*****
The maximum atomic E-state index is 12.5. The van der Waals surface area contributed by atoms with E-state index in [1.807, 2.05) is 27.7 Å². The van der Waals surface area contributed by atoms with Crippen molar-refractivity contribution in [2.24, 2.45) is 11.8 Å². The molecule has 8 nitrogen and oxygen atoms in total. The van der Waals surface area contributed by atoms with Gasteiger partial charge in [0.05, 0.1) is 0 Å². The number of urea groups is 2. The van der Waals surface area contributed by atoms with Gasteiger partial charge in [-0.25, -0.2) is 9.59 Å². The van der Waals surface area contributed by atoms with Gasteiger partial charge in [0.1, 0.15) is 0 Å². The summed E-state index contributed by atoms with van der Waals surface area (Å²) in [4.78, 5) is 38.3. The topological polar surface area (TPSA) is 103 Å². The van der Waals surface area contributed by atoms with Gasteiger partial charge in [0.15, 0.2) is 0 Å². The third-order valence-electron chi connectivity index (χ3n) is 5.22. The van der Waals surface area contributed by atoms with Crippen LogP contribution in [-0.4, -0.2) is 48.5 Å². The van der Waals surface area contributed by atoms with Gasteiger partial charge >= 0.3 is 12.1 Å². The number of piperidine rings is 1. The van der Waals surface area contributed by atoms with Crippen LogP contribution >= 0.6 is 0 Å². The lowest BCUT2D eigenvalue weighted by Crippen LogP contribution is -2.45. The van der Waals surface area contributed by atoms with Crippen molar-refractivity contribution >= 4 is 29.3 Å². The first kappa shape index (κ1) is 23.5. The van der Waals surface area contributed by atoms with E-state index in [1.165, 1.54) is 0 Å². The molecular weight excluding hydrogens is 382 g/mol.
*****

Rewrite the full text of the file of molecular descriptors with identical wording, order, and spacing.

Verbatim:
The maximum atomic E-state index is 12.5. The van der Waals surface area contributed by atoms with E-state index in [1.807, 2.05) is 27.7 Å². The van der Waals surface area contributed by atoms with Crippen molar-refractivity contribution in [2.24, 2.45) is 11.8 Å². The molecule has 8 nitrogen and oxygen atoms in total. The van der Waals surface area contributed by atoms with Gasteiger partial charge in [0.05, 0.1) is 0 Å². The number of urea groups is 2. The van der Waals surface area contributed by atoms with Gasteiger partial charge in [-0.25, -0.2) is 9.59 Å². The van der Waals surface area contributed by atoms with Gasteiger partial charge in [0.1, 0.15) is 0 Å². The summed E-state index contributed by atoms with van der Waals surface area (Å²) in [4.78, 5) is 38.3. The topological polar surface area (TPSA) is 103 Å². The van der Waals surface area contributed by atoms with Gasteiger partial charge in [0.15, 0.2) is 0 Å². The third-order valence-electron chi connectivity index (χ3n) is 5.22. The van der Waals surface area contributed by atoms with Crippen LogP contribution in [-0.4, -0.2) is 48.5 Å². The van der Waals surface area contributed by atoms with Gasteiger partial charge >= 0.3 is 12.1 Å². The number of piperidine rings is 1. The van der Waals surface area contributed by atoms with Crippen LogP contribution >= 0.6 is 0 Å². The lowest BCUT2D eigenvalue weighted by Crippen LogP contribution is -2.45. The van der Waals surface area contributed by atoms with Crippen molar-refractivity contribution >= 4 is 29.3 Å². The first kappa shape index (κ1) is 23.5. The van der Waals surface area contributed by atoms with E-state index in [1.165, 1.54) is 0 Å². The molecular weight excluding hydrogens is 382 g/mol.